Natalia wanted her child to escape the war: how a single mother set up a successful business in Lithuania

Natalia wanted her child to escape the war: how a single mother set up a successful business in Lithuania

The Erasmus for Young Entrepreneurs programme helped Natalia Deineko from Zaporizhzhia start her life from scratch – far away from the air-raid sirens and explosions. The single mother quickly adapted to a new environment and got to work in Lithuania. And now, she is the owner of a salon in Kaunas, Lithuania.

When Russia began its full-scale invasion of Ukraine in 2022, 34-year-old Natalia and her seven-year-old daughter Oksana decided to flee the country to Lithuania to be far away from the military action. At that time, the woman couldn’t imagine she would be able to run a successful business in an EU country.

A crucial decision in her life

Natalia has eight years of professional experience in the beauty industry. On 24 February in the morning, she was preparing for work as usual. She was stunned when she received a message from a client asking if she should come for a manicure, because war had started in the country. When Natalia turned on the news, she couldn’t believe what was happening. However, the woman loved her work so much that she still went to work, even on the day when the full-scale invasion began.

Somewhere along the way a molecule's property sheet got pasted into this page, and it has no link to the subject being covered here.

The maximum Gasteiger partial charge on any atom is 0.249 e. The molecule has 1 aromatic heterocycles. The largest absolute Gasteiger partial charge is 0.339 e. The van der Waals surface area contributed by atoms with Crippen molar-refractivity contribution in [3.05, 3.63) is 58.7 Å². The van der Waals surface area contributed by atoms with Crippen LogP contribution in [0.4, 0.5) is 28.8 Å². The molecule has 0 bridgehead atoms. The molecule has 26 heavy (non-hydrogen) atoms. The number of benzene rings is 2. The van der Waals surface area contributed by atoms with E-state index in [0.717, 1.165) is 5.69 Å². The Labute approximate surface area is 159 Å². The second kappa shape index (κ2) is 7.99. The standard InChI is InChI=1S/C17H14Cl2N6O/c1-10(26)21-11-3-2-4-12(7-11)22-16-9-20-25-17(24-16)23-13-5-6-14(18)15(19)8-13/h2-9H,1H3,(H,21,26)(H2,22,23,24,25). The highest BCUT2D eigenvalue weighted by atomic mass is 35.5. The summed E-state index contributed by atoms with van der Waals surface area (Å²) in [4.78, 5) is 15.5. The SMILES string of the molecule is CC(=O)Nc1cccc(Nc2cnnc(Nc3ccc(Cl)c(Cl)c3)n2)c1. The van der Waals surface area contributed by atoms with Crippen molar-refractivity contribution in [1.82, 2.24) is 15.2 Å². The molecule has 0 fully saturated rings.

“On 24 February, I spent the whole day removing gel polish from my clients’ nails. I realised all the horror of what was happening when I was back home. My daughter and I moved to my parents’ house and didn’t leave it for several days,” Natalia recalls.

She will never forget a column of Ukrainian tanks driving through the main square of Zaporizhzhia. At that moment, Natalia realised that her reality had changed forever. The woman wanted to take her child to a safe place. So, on 5 March, she decided to leave Ukraine, and this was a crucial decision. Oksana’s father called his friends in Lithuania, and they agreed to host the woman and her child.

Disappointment and hope

However, in the Lithuanian city of Kaunas, Natalia felt disappointment – another family from Zaporizhzhia had come to Oksana’s father’s friends, so, there was no room for Natalia and her daughter. The woman and her child were able to stay for a few days, but they soon had to find another place to live, because the small apartment was cramped for eleven people. Natalia was in despair. She had hoped that she would finally be able to take a breather after a difficult journey and didn’t expect a new challenge.